Housing frenzy in Canada defies central bank's soft landing view
At the central bank in Ottawa, officials are forecasting a soft landing for the housing market. On the ground in Canada, brokers and homebuyers see prices that keep going up.
Re/Max, the country's largest residential property agent, raised its forecast for home price growth to 3 per cent from 2.5 per cent last Friday because transactions and values were so high in the first three months of this year. In March, housing sales rallied 4.1 per cent, the most in 10 months.
"We're not seeing any" signs of cooling, said John McKenzie, a real estate agent at Royal LePage in Sechelt, British Columbia. Government forecasters are "kind of like weathermen. Quite often they're just wrong. Sometimes they're going to tell you it's pouring rain and you wake up and it's a nice day".
Prices in Canada have been rising since 2009, resisting regulators' efforts to cool the market by restricting credit. In Toronto and Vancouver, values have surged as much as 56 per cent in six years. Now as the European Central Bank's bond buying helps drive down rates to near-record lows in Canada, the housing market is poised to ascend even higher.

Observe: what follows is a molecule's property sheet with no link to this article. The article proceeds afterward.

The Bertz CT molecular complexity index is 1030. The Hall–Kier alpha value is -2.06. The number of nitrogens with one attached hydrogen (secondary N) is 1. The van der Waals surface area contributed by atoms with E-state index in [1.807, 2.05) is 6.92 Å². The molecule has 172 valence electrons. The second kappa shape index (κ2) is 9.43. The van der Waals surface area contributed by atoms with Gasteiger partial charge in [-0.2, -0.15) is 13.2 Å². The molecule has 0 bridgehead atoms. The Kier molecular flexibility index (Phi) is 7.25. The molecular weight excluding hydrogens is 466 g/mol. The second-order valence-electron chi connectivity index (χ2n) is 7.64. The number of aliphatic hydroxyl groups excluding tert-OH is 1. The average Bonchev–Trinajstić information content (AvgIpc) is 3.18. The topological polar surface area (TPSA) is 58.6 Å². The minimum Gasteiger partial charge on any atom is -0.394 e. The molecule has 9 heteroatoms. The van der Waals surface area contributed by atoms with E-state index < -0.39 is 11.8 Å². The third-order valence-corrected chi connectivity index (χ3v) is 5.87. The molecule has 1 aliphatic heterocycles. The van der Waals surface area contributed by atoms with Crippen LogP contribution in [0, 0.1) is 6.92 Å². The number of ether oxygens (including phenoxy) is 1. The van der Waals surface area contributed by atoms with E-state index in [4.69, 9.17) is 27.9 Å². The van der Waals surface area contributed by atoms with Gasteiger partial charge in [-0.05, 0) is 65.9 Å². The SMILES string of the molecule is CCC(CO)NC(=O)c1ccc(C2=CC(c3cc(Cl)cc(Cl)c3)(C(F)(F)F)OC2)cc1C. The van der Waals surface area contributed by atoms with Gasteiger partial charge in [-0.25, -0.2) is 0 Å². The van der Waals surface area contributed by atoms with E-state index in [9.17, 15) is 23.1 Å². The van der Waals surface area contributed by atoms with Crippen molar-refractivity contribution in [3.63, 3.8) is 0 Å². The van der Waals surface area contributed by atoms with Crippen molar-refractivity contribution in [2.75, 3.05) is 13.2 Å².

The Bank of Canada said in its quarterly monetary policy report last week that it sees signs of moderation in the housing market, with starts and resale activity slowing since last autumn. Residential investment as a share of gross domestic product is set to drop as Canadians spend less, Bank of Canada governor Stephen Poloz said in the report.
"Despite localised risks, the most likely scenario as the economy gains strength remains a soft landing in the national housing market," Poloz said.
Gurinder Sandhu, executive vice-president of Re/Max Ontario-Atlantic Canada, detects no softness in housing. "In Canada, we're in a perfect storm," Sandhu said. "Low interest rates are really driving the demand. Consumers are showing an incredible amount of confidence - more than we've seen in the past few years."
Re/Max boosted its prediction for price growth this year to 7 per cent from 4 per cent in Toronto, and to 6 per cent from 3 per cent in Vancouver. Sandhu said the two cities' flurry of activity will push up national figures and spill over into surrounding regions.
Toronto home sales increased 11 per cent to more than 8,000 units sold in March over the prior year, according to the Canadian Real Estate Association. Prices jumped 10 per cent to about C$601,500 (HK$3.82 million).
In Vancouver, sales soared 53 per cent and the average cost to buy a home rose 11 per cent to about C$870,000.